“It's been a lot of hard work by the nominations team, a lot of pedalling trying to get people into the horses. I don't know if everyone is waiting for the mares to foal to make a decision, or are just not breeding because they've had a tough old time of it.”
Lane confirms that a lot of the 'pedalling' has entailed cutting attractive deals to lure breeders.
“It's all about looking after people,” he says. “I work on the theory that a bird in the hand is worth two in the bush. We're not going to devalue our stallions, because we believe in them, but we are going to look after people. Some of the breeders have thought all their Christmases had come at once with the prices they've been getting nominations for.
“I gather that's been the way with a lot of studs this year. We've had to push and drive a bit more at it. In my opinion, covering fees shouldn't be published until after the December sales; they come out too early and don't take into account how those later auctions go.”
Both Lane and Thorman said they expect breeding activity to decline this year, and welcome such a drop for the sake of saner bloodstock economics.
So, breeders who patronise middle-market stallions and are hanging tough this covering season despite the present sales malaise really ought to be in the driving seat when it comes to negotiating fee deals – if they play the game correctly.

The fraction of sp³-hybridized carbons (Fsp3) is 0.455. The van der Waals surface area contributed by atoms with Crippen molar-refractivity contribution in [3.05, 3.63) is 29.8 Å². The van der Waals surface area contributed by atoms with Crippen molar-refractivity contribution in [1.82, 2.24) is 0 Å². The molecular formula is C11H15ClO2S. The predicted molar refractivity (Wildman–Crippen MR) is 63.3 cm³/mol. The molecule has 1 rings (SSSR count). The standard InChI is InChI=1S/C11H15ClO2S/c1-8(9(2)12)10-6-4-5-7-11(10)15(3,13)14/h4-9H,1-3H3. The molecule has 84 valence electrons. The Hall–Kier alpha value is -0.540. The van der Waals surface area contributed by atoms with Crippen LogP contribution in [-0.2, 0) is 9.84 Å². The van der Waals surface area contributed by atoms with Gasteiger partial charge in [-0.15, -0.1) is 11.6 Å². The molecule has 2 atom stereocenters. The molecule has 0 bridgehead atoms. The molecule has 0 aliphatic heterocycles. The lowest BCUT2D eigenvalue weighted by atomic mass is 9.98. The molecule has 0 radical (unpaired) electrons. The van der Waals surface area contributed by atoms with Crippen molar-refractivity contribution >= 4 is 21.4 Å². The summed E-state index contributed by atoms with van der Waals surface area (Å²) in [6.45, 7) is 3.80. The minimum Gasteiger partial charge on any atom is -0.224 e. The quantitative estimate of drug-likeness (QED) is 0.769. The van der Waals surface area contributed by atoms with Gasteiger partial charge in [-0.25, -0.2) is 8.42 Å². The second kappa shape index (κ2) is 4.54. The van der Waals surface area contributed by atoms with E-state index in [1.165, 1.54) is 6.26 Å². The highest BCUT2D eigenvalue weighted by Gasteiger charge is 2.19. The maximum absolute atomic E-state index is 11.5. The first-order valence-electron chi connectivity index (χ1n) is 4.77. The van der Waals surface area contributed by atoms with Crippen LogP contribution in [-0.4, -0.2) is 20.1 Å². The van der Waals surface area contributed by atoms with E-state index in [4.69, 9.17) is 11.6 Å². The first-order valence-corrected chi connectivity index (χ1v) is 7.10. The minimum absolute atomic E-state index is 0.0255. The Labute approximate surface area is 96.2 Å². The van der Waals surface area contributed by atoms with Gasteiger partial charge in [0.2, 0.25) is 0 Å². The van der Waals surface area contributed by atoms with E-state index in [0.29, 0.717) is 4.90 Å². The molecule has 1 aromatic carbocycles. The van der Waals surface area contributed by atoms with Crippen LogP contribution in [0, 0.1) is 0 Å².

That is not to encourage commercial production from stallions for the sake of a supposed bargain, or from mares whose racing and/or production records suggest their produce may struggle to sell.
Rather, a reduction in base costs is one potential angle that could be exploited in the quest to profit from breeding.
Another avenue, one that received an airing at the Irish Thoroughbred Breeders' Association seminar on Monday, is the growing trend of breeders and vendors racing horses who failed to sell as untried stock in shared arrangements with handlers, in an effort to furnish them with useful form and resell in the still thriving market for horses in training. There is more than one way to skin a cat.
Luke Barry of Manister House Stud encapsulated the sort of enterprising spirit that makes opportunities out of adversity in our Breeding on a Budget supplement published on Thursday.
“In a market lull, many breeders won’t breed from their ‘lesser mares’,” he said. “Their culls could be your rough diamonds.”